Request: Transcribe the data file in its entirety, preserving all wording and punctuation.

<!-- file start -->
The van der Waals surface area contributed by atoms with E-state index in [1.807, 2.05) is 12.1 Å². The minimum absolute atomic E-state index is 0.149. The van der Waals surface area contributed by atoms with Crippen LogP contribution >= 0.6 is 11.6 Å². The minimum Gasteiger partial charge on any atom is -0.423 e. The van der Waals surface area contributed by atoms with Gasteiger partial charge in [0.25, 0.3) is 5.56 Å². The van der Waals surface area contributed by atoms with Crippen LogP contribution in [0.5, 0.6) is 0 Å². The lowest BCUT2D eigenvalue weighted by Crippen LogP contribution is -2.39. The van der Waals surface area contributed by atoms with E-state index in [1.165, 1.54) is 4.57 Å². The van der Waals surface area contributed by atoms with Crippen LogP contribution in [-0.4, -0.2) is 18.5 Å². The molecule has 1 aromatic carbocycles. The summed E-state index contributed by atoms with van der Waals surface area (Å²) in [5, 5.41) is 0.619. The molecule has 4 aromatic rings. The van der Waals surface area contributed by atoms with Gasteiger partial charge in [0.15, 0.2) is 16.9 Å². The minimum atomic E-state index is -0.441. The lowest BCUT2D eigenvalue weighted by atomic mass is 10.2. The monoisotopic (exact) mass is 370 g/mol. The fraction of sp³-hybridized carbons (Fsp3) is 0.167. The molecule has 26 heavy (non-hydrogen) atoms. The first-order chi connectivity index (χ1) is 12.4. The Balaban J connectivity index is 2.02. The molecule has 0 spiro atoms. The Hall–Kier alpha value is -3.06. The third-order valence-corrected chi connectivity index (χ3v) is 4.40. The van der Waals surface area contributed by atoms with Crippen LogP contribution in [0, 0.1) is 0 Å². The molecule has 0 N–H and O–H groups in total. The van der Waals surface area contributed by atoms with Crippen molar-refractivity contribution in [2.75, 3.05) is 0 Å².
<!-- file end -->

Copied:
The van der Waals surface area contributed by atoms with E-state index in [1.807, 2.05) is 12.1 Å². The minimum absolute atomic E-state index is 0.149. The van der Waals surface area contributed by atoms with Crippen LogP contribution >= 0.6 is 11.6 Å². The minimum Gasteiger partial charge on any atom is -0.423 e. The van der Waals surface area contributed by atoms with Gasteiger partial charge in [0.25, 0.3) is 5.56 Å². The van der Waals surface area contributed by atoms with Crippen LogP contribution in [0.5, 0.6) is 0 Å². The lowest BCUT2D eigenvalue weighted by Crippen LogP contribution is -2.39. The van der Waals surface area contributed by atoms with E-state index in [1.165, 1.54) is 4.57 Å². The van der Waals surface area contributed by atoms with Crippen LogP contribution in [-0.4, -0.2) is 18.5 Å². The molecule has 1 aromatic carbocycles. The summed E-state index contributed by atoms with van der Waals surface area (Å²) in [5, 5.41) is 0.619. The molecule has 4 aromatic rings. The van der Waals surface area contributed by atoms with Gasteiger partial charge in [0.15, 0.2) is 16.9 Å². The minimum atomic E-state index is -0.441. The lowest BCUT2D eigenvalue weighted by atomic mass is 10.2. The monoisotopic (exact) mass is 370 g/mol. The fraction of sp³-hybridized carbons (Fsp3) is 0.167. The molecule has 26 heavy (non-hydrogen) atoms. The first-order chi connectivity index (χ1) is 12.4. The Balaban J connectivity index is 2.02. The molecule has 0 spiro atoms. The Hall–Kier alpha value is -3.06. The third-order valence-corrected chi connectivity index (χ3v) is 4.40. The van der Waals surface area contributed by atoms with Crippen LogP contribution in [0, 0.1) is 0 Å². The molecule has 0 N–H and O–H groups in total. The van der Waals surface area contributed by atoms with Crippen molar-refractivity contribution in [2.75, 3.05) is 0 Å².